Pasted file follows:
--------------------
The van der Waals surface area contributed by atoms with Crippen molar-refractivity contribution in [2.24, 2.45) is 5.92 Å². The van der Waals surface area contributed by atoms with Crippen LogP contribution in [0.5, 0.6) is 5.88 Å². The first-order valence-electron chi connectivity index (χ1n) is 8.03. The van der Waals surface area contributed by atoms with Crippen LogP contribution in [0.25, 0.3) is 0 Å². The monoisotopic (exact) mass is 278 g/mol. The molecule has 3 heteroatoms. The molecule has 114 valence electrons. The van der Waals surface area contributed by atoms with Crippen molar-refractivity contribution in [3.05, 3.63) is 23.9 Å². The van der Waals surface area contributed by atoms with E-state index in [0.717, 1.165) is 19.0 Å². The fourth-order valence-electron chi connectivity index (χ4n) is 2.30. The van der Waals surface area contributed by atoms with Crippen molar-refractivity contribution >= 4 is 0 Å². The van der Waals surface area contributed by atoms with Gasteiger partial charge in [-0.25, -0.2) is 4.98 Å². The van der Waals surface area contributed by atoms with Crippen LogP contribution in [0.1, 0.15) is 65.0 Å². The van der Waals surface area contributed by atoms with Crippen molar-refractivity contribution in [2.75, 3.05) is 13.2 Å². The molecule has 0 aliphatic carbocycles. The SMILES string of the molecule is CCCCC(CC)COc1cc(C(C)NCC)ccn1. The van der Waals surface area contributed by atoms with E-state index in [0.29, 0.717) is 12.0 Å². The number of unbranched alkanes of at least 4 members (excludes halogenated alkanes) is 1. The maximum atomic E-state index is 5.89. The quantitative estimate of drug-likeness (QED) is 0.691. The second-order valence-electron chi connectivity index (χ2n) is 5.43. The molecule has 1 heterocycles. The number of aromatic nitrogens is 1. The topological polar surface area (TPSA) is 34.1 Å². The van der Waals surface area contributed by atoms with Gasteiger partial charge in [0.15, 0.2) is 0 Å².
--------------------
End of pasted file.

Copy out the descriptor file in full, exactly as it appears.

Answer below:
The van der Waals surface area contributed by atoms with Crippen molar-refractivity contribution in [2.24, 2.45) is 5.92 Å². The van der Waals surface area contributed by atoms with Crippen LogP contribution in [0.5, 0.6) is 5.88 Å². The first-order valence-electron chi connectivity index (χ1n) is 8.03. The van der Waals surface area contributed by atoms with Crippen LogP contribution in [0.25, 0.3) is 0 Å². The monoisotopic (exact) mass is 278 g/mol. The molecule has 3 heteroatoms. The molecule has 114 valence electrons. The van der Waals surface area contributed by atoms with Crippen molar-refractivity contribution in [3.05, 3.63) is 23.9 Å². The van der Waals surface area contributed by atoms with E-state index in [0.717, 1.165) is 19.0 Å². The fourth-order valence-electron chi connectivity index (χ4n) is 2.30. The van der Waals surface area contributed by atoms with Crippen molar-refractivity contribution >= 4 is 0 Å². The van der Waals surface area contributed by atoms with Gasteiger partial charge in [-0.25, -0.2) is 4.98 Å². The van der Waals surface area contributed by atoms with Crippen LogP contribution in [0.1, 0.15) is 65.0 Å². The van der Waals surface area contributed by atoms with Crippen molar-refractivity contribution in [2.75, 3.05) is 13.2 Å². The molecule has 0 aliphatic carbocycles. The SMILES string of the molecule is CCCCC(CC)COc1cc(C(C)NCC)ccn1. The van der Waals surface area contributed by atoms with E-state index in [0.29, 0.717) is 12.0 Å². The number of unbranched alkanes of at least 4 members (excludes halogenated alkanes) is 1. The maximum atomic E-state index is 5.89. The quantitative estimate of drug-likeness (QED) is 0.691. The second-order valence-electron chi connectivity index (χ2n) is 5.43. The molecule has 1 heterocycles. The number of aromatic nitrogens is 1. The topological polar surface area (TPSA) is 34.1 Å². The van der Waals surface area contributed by atoms with Gasteiger partial charge in [0.15, 0.2) is 0 Å².